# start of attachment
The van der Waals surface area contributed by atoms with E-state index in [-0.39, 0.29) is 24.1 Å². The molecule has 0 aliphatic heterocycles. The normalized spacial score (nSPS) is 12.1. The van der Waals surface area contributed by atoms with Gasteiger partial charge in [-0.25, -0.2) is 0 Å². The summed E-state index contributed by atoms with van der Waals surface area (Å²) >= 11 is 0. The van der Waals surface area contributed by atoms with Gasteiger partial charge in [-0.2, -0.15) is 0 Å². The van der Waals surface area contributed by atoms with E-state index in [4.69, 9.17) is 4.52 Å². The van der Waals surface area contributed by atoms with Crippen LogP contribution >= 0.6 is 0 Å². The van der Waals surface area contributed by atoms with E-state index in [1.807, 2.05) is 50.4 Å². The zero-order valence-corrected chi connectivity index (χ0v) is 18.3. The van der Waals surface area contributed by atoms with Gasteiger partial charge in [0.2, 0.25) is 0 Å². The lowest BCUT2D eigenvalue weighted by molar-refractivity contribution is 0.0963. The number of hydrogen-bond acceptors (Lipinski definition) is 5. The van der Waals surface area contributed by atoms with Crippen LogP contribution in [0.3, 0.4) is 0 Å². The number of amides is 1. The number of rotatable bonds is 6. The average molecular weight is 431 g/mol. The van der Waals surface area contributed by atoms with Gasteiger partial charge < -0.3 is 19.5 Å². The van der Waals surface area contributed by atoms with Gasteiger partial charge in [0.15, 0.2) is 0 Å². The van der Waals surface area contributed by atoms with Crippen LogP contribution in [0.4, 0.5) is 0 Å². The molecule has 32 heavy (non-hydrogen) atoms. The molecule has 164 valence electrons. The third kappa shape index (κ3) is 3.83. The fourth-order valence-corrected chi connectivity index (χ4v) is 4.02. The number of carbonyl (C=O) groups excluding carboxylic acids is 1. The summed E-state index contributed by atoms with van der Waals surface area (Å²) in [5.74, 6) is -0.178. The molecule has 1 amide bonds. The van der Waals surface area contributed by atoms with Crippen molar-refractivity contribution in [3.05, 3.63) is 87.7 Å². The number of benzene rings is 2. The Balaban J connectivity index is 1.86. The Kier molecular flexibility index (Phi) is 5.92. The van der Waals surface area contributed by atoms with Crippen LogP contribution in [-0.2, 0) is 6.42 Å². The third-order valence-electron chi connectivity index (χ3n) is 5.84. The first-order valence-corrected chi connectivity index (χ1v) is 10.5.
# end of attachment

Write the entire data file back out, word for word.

The van der Waals surface area contributed by atoms with E-state index in [-0.39, 0.29) is 24.1 Å². The molecule has 0 aliphatic heterocycles. The normalized spacial score (nSPS) is 12.1. The van der Waals surface area contributed by atoms with Gasteiger partial charge in [-0.25, -0.2) is 0 Å². The summed E-state index contributed by atoms with van der Waals surface area (Å²) >= 11 is 0. The van der Waals surface area contributed by atoms with Gasteiger partial charge in [-0.2, -0.15) is 0 Å². The van der Waals surface area contributed by atoms with E-state index in [4.69, 9.17) is 4.52 Å². The van der Waals surface area contributed by atoms with Crippen LogP contribution >= 0.6 is 0 Å². The van der Waals surface area contributed by atoms with E-state index in [1.807, 2.05) is 50.4 Å². The zero-order valence-corrected chi connectivity index (χ0v) is 18.3. The van der Waals surface area contributed by atoms with Gasteiger partial charge in [0.2, 0.25) is 0 Å². The lowest BCUT2D eigenvalue weighted by molar-refractivity contribution is 0.0963. The number of hydrogen-bond acceptors (Lipinski definition) is 5. The van der Waals surface area contributed by atoms with Crippen LogP contribution in [0.3, 0.4) is 0 Å². The number of amides is 1. The number of rotatable bonds is 6. The average molecular weight is 431 g/mol. The van der Waals surface area contributed by atoms with Gasteiger partial charge < -0.3 is 19.5 Å². The van der Waals surface area contributed by atoms with Gasteiger partial charge in [0.15, 0.2) is 0 Å². The van der Waals surface area contributed by atoms with Crippen LogP contribution in [0.4, 0.5) is 0 Å². The molecule has 32 heavy (non-hydrogen) atoms. The molecule has 164 valence electrons. The third kappa shape index (κ3) is 3.83. The fourth-order valence-corrected chi connectivity index (χ4v) is 4.02. The number of carbonyl (C=O) groups excluding carboxylic acids is 1. The summed E-state index contributed by atoms with van der Waals surface area (Å²) in [5.74, 6) is -0.178. The molecule has 1 amide bonds. The van der Waals surface area contributed by atoms with Crippen molar-refractivity contribution in [3.05, 3.63) is 87.7 Å². The number of benzene rings is 2. The Balaban J connectivity index is 1.86. The Kier molecular flexibility index (Phi) is 5.92. The van der Waals surface area contributed by atoms with Crippen LogP contribution in [-0.2, 0) is 6.42 Å². The third-order valence-electron chi connectivity index (χ3n) is 5.84. The first-order valence-corrected chi connectivity index (χ1v) is 10.5.